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    Cal Poly Pomona Senior Project Reviews

    Nicole Doan
    Jun 24, '15 2:41 AM EST

    I have attended architecture school for five arduous but rewarding years, and it all boiled down to a 30 minute critique on a project that was supposed to summarize the wealth of knowledge I acquired at Cal Poly Pomona. It's funny how architecture school works. I'm not saying that I'm dissatisfied, ungrateful, or upset at my critique or how my undergraduate life ended--quite the opposite, actually.

    Photo by Zack Green - Presenting my project, "All Hail the Strip Mall", to Andrew Kovacs, Alvin Huang, Frank Clementi, Jimenez Lai, Herwig Baumgartner, Bryan Cantley, and Paul Gasiorkiewicz

    In the beginning of the school year, a little over 60 students chose one of four tracks to follow, each led by one faculty member. Axel Schmitzberger focused on "invisible infrastructures", which are often underrated and surreptitious parts of the built environment (e.g. warehouses, storage, etc.). Michael Fox utilized technology to influence how buildings work and how it can alter or create programs, such as drone testing facilities. Alex Pang's studio designed housing, while Sasha Ortenberg studied utopian architecture in a modern context. While certain projects lent themselves towards the more polemical side, Cal Poly Pomona's department of architecture requires the projects to be comprehensive, rather than theses.

    Photo by Zack Green - Senior project adviser Axel Schmitzberger introduces Cal Poly Pomona's senior projects and the present jurors.

    The senior project reviews once again took place in a small warehouse-like space within downtown Los Angeles' City Market. Display boards decorated the chain link fences and student-made partition walls, and models of all sizes brought attention to the impressiveness of Cal Poly students' craftsmanship. The various pockets of space, made up of the partition walls, held a number of projects, all of which were grouped based on the tracks to which they belonged.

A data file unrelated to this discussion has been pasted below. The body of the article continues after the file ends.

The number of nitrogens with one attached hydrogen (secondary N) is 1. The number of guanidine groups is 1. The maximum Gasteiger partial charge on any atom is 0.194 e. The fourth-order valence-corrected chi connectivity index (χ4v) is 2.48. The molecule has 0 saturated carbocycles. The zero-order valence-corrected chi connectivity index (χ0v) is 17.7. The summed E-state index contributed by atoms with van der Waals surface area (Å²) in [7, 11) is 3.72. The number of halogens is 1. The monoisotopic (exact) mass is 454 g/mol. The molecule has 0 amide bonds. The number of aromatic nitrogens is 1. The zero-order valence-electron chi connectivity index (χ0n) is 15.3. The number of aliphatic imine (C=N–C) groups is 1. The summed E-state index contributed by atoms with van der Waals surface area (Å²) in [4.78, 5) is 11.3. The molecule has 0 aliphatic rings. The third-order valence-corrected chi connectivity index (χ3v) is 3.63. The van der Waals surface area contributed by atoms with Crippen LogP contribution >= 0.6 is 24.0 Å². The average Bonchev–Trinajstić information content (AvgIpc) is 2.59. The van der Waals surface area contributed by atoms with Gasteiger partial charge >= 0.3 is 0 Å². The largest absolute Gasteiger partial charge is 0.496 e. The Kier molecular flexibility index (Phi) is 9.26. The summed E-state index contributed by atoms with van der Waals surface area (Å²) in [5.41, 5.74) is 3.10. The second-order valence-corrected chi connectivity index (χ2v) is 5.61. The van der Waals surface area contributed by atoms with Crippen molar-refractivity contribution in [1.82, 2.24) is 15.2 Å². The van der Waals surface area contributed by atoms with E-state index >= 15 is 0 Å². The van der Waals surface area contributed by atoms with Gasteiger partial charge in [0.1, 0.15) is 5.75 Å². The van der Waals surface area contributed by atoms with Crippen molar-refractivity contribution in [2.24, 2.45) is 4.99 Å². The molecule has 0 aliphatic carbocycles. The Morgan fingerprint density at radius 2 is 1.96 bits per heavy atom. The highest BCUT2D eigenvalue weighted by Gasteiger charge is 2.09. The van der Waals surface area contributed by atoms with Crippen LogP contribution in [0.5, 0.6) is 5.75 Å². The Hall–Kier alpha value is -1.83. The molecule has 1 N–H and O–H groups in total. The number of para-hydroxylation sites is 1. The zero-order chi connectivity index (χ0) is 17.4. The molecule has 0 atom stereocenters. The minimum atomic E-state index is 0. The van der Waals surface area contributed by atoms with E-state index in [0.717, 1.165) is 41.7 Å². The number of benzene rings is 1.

Photo by Zack Green - Daniel Lawrence presents his project, "Intense Cycles International Headquarters", within a corner of one partitioned pocket of the room. 

    Every once in a while sleep-deprived students scurried towards the chain link fences to adjust their hanging drawings, while others posed happily for the camera next to their work. Another handful of students sat in lonely corners of the room or smoked cigarettes outside as they collected their thoughts for their final presentation.

    Photo by Lara Barnes - Jose Mero poses in front of his impressive display of drawings.

    After myriad sleepless nights, tears, and disposed X-acto blades, I am glad to say that it all worked out in the end, and I am proud of my colleagues for producing the best projects they have done thus far. I was fortunate enough to have an appropriate panel of critics that could understand my project and intentions. Some of them are, in fact, the people I look up to most, and I was so honored to have them see and speak about my project. Each of the seven panels were filled with heavy hitters who offered constructive feedback and insight on all the projects. Some of the jurors included David Freeland (Freeland Buck), Jimenez Lai (Bureau Spectacular), Alvin Huang (Synthesis Design), and Herwig Baumgartner (B+U). These critics, their responses, and the overall success of our projects undoubtedly created a sense of satisfaction after the intense five years of undergraduate architecture school.

    Photo by Zack Green - Craig Aguilar ends the long day of reviews with his formal study on points, lines, and planes within his housing project.



     
    • 3 Comments

    • Congratulations on a great Senior Project! Also congraulations to you, Kate and Jeffrey for winning first place in the Julius Shulman Emerging Talent Award Competition. 

      Jun 24, 15 12:40 pm

      Very nice project and nice to see you briefly at the Shigeru Ban lecture...congrats on your graduation.

      -a.

      Jun 24, 15 1:33 pm

      Thank you, Sarah and Alvin! I appreciate the good wishes.

      Jun 24, 15 3:31 pm

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Initially, I was going to name this blog "Architecture Will Kill You", but I thought better of it. Welcome to my five-year journey in undergraduate architecture school.

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